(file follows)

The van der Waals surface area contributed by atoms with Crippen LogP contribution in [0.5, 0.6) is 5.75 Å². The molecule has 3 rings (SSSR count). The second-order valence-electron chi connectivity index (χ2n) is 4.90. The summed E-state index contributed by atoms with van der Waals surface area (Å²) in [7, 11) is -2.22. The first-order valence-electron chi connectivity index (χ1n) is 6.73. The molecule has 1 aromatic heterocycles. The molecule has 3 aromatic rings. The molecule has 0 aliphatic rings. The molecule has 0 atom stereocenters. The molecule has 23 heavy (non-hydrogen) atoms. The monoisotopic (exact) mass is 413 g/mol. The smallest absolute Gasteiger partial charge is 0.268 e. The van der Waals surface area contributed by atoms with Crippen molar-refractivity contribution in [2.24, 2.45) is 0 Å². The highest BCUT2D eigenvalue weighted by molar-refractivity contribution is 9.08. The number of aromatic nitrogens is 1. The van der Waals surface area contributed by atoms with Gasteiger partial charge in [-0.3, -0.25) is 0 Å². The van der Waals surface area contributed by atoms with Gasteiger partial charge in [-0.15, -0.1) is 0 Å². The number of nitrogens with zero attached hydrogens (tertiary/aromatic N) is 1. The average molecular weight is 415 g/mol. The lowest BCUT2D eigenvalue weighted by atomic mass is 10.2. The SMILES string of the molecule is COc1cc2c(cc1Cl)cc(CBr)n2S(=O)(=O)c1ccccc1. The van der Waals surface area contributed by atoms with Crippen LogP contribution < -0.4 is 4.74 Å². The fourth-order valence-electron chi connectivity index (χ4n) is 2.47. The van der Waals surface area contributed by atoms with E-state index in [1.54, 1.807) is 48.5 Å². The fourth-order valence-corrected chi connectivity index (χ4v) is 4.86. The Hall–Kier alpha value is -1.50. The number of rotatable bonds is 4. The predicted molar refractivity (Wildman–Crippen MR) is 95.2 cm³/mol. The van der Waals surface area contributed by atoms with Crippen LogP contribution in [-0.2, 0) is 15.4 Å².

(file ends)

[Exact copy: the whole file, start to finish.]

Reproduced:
The van der Waals surface area contributed by atoms with Crippen LogP contribution in [0.5, 0.6) is 5.75 Å². The molecule has 3 rings (SSSR count). The second-order valence-electron chi connectivity index (χ2n) is 4.90. The summed E-state index contributed by atoms with van der Waals surface area (Å²) in [7, 11) is -2.22. The first-order valence-electron chi connectivity index (χ1n) is 6.73. The molecule has 1 aromatic heterocycles. The molecule has 3 aromatic rings. The molecule has 0 aliphatic rings. The molecule has 0 atom stereocenters. The molecule has 23 heavy (non-hydrogen) atoms. The monoisotopic (exact) mass is 413 g/mol. The smallest absolute Gasteiger partial charge is 0.268 e. The van der Waals surface area contributed by atoms with Crippen molar-refractivity contribution in [2.24, 2.45) is 0 Å². The highest BCUT2D eigenvalue weighted by molar-refractivity contribution is 9.08. The number of aromatic nitrogens is 1. The van der Waals surface area contributed by atoms with Gasteiger partial charge in [-0.3, -0.25) is 0 Å². The van der Waals surface area contributed by atoms with Gasteiger partial charge in [-0.15, -0.1) is 0 Å². The number of nitrogens with zero attached hydrogens (tertiary/aromatic N) is 1. The average molecular weight is 415 g/mol. The lowest BCUT2D eigenvalue weighted by atomic mass is 10.2. The SMILES string of the molecule is COc1cc2c(cc1Cl)cc(CBr)n2S(=O)(=O)c1ccccc1. The van der Waals surface area contributed by atoms with Crippen LogP contribution < -0.4 is 4.74 Å². The fourth-order valence-electron chi connectivity index (χ4n) is 2.47. The van der Waals surface area contributed by atoms with E-state index in [1.54, 1.807) is 48.5 Å². The fourth-order valence-corrected chi connectivity index (χ4v) is 4.86. The Hall–Kier alpha value is -1.50. The number of rotatable bonds is 4. The predicted molar refractivity (Wildman–Crippen MR) is 95.2 cm³/mol. The van der Waals surface area contributed by atoms with Crippen LogP contribution in [-0.2, 0) is 15.4 Å².